Nine out of ten pregnant women in high-income countries are lacking key vitamins needed for themselves and their unborn babies, a new study has found.
Researchers from the University of Southampton found that modern diets are not giving women the essential nutrients necessary for healthy pregnancies or the wellbeing of unborn infants.
Nutrients that are essential for developing foetuses in the womb, such as vitamins B12, B6 and D, folic acid and riboflavin, were missing in many of the 1,700 women surveyed.
Scientists warn that the situation is a serious concern and could worsen as more women turn to plant-based foods.
The findings are published in PLOS Medicine.
The researchers assessed 1,729 pregnant women in high-income countries, including the UK, New Zealand and Singapore. All the women were between the ages of 18 and 38 at conception, and the researchers followed many of the participants through subsequent pregnancies.
Every woman who participated in the study had a deficiency in one or more vitamins considered essential for pregnancy. Ninety per cent of women were found to have marginal or low levels of folate, riboflavin, vitamins B12 and D around the time of conception. Many of the women developed vitamin B6 deficiency in late pregnancy.
Professor Keith Godfrey, from the University of Southampton and lead author of the study, said: ‘The push to reduce our dependence on meat and dairy to achieve net-zero carbon emissions is likely to further deplete expecting mothers of vital nutrients, which could have lasting effects on unborn children.’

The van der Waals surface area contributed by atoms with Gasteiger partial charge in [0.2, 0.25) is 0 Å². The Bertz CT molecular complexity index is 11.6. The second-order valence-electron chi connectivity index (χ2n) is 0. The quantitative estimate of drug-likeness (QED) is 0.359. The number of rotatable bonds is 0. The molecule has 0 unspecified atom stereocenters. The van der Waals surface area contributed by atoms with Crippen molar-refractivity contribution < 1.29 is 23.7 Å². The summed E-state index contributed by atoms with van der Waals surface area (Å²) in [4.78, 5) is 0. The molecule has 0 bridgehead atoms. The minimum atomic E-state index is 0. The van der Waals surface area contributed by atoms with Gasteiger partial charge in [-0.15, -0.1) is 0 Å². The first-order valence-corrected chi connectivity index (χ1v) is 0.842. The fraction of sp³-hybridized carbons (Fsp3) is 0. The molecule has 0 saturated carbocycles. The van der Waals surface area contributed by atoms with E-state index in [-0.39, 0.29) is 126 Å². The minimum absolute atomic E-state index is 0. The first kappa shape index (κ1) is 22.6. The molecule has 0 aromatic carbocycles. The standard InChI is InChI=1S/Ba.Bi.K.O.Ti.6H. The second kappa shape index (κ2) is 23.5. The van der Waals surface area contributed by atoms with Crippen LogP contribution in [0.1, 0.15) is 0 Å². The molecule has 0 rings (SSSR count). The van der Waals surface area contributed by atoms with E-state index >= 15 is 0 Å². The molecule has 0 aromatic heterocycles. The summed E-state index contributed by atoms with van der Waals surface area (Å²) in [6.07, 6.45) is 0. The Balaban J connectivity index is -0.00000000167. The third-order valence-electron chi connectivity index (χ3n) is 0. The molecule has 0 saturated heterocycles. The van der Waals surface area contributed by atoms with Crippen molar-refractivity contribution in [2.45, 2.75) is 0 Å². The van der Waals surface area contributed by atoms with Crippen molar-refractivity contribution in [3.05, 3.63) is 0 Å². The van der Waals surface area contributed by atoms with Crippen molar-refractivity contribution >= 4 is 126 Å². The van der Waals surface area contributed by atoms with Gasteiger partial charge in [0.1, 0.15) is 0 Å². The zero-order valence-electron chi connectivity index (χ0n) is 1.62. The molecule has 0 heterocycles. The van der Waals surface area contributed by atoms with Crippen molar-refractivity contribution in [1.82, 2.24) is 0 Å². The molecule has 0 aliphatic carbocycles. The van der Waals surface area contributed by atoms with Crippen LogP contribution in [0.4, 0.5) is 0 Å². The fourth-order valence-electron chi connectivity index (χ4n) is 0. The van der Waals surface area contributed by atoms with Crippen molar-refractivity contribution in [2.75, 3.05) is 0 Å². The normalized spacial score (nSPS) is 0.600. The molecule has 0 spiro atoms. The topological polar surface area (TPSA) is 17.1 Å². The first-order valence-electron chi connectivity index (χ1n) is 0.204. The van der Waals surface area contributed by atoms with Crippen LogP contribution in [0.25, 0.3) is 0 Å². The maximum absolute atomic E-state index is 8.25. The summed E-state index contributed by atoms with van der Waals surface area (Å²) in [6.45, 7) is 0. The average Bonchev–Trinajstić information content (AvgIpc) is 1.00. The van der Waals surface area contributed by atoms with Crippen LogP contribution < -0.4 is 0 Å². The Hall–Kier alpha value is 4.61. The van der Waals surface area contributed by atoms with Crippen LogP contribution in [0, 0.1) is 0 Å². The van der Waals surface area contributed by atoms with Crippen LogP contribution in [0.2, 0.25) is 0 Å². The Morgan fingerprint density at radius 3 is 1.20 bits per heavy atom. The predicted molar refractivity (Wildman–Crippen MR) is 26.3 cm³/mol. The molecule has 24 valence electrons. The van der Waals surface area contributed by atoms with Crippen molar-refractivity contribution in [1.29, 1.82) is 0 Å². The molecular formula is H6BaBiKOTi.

‘Our study shows that almost every woman trying to conceive had insufficient levels of one or more vitamins, and this figure is only going to get worse as the world moves towards plant-based diets.
People think that nutrient deficiency only affects people in underdeveloped countries – but it is also affecting the majority of women living in high-income nations.’
The researchers suggest that expectant mothers should be given over-the-counter multivitamins in addition to folic acid supplementation which is currently taken prior to conception and during the first trimester.
Professor Wayne Cutfield, from the University of Auckland and co-author of the study, said: ‘The wellbeing of a mother ahead of conceiving and during a pregnancy has a direct influence on the health of the infant, their lifelong physical development, and ability to learn.’
As many women take up diets with less meat and dairy, the researchers state that more information and support needs to be available for women, including specific advice about nutrient-rich foods and appropriate supplements.